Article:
“It’s like the Eurovision Song Contest”
Whether they linked in from a living room or a broom cupboard, all the amateur groups were passionate at the first online feedback session, says Poulton Drama’s Quince, Cathy Lloyd
Location: Grand Theatre Blackpool
After another crazy day in the life of a Drama teacher, trying not to break hearts when casting the annual Musical, I arrived flustered at the stage door of Blackpool’s Grand Theatre. The town was more packed than usual, due not only to the Illuminations, but because Rudimental (apparently I should know who they are?) were playing at the Winter Gardens. Anyway, after negotiating the lift, I arrived last (as usual!) at the Studio annex to the Grand. They have kindly let us use the space for some of our rehearsals in preparation for the week we will spend performing in the main house.
Tony, our director – and the most organised man I have ever met – had rigged up a projector at the far end of the space so that we could all watch the hangout on the big screen! Finally, at 7.10, we were all connected. The similarities to when they cut to the different countries at the scoring section of The Eurovision Song Contest are uncanny. It was lovely to see all the other groups as Director Erica, and Associate Directors Kim and Sophie visited each of us in turn.
Luckily, we were first up. The feedback on our first rehearsal tasks (performing Shakespearean speeches) was really detailed and we took notes frantically. Everyone waited with baited breath for their feedback and it was lovely to see them beaming with pride at the compliments be they “a powerful strong status and lightness in attitude” (Gary, Flute), or “an intelligent and heartfelt performance” (Sarah, Titania) to name a few. Kim asked Roger and Ian to perform their duologue for all, and then Tony delivered his monologue. All three of them were calm, collected and really applied the feedback that they were given.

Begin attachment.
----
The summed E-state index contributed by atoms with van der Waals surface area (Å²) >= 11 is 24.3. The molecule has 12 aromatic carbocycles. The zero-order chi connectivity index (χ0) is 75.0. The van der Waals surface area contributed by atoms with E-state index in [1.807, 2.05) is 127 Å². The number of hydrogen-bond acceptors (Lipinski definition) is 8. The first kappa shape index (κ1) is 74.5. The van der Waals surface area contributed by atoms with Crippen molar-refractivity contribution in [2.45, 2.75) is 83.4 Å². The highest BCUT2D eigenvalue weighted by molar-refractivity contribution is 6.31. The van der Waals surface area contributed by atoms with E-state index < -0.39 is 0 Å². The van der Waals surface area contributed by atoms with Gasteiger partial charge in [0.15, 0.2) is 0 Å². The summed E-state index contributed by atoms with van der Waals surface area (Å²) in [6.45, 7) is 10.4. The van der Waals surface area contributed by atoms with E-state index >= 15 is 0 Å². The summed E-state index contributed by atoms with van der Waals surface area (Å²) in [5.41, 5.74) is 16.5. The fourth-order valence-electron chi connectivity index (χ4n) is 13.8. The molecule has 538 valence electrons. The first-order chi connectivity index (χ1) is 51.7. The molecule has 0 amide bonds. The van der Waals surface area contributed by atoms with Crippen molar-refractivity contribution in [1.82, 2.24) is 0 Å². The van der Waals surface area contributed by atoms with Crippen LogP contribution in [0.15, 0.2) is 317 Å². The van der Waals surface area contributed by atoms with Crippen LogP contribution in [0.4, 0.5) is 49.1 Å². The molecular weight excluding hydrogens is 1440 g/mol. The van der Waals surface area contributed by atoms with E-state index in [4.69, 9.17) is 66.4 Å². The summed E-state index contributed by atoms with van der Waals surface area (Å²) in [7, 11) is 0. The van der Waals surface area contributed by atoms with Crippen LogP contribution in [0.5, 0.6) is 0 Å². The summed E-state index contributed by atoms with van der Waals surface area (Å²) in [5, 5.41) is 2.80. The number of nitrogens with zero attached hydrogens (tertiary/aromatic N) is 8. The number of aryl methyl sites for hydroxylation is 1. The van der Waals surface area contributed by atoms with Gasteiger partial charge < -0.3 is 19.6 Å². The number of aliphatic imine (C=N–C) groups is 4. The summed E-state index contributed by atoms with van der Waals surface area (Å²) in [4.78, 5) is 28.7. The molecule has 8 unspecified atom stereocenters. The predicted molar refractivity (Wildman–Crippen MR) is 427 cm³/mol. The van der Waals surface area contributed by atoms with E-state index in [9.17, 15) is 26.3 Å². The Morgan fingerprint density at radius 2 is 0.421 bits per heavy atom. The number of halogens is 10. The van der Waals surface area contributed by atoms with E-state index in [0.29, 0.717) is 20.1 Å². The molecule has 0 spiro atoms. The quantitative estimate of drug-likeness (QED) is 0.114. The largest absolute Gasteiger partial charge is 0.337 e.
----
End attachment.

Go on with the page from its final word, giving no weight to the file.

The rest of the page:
Erica, Kim and Sophie moved onto the other groups. Some were in a living room, others in a broom cupboard but all displayed passion and commitment to the task. All three directors were passionate about the spontaneity. They made a really interesting comparison between Shakespeare and Pinter: Whereas the former “writes everything we think”, in Pinter’s writing, a lot is said between the words. We were told to “Trust that the words will let you find the emotion.” Some groups struggled with memory lapses but the team pulled them through by feeding the lines. The overriding feeling from the whole session was fun!
And now for Task 2… I won’t give too much away yet, but let’s just say “I’ll be there”, “singing” and being “Happy” while “Relighting my fire” ready to go “Uptown” with a “funk”y groove!
Watch this space!
Cathy Lloyd is a drama teacher from Blackpool, and will play Quince in A Midsummer Night’s Dream with the RSC and Poulton Drama at the Grand Theatre Blackpool, and the Royal Shakespeare Theatre in Stratford-upon-Avon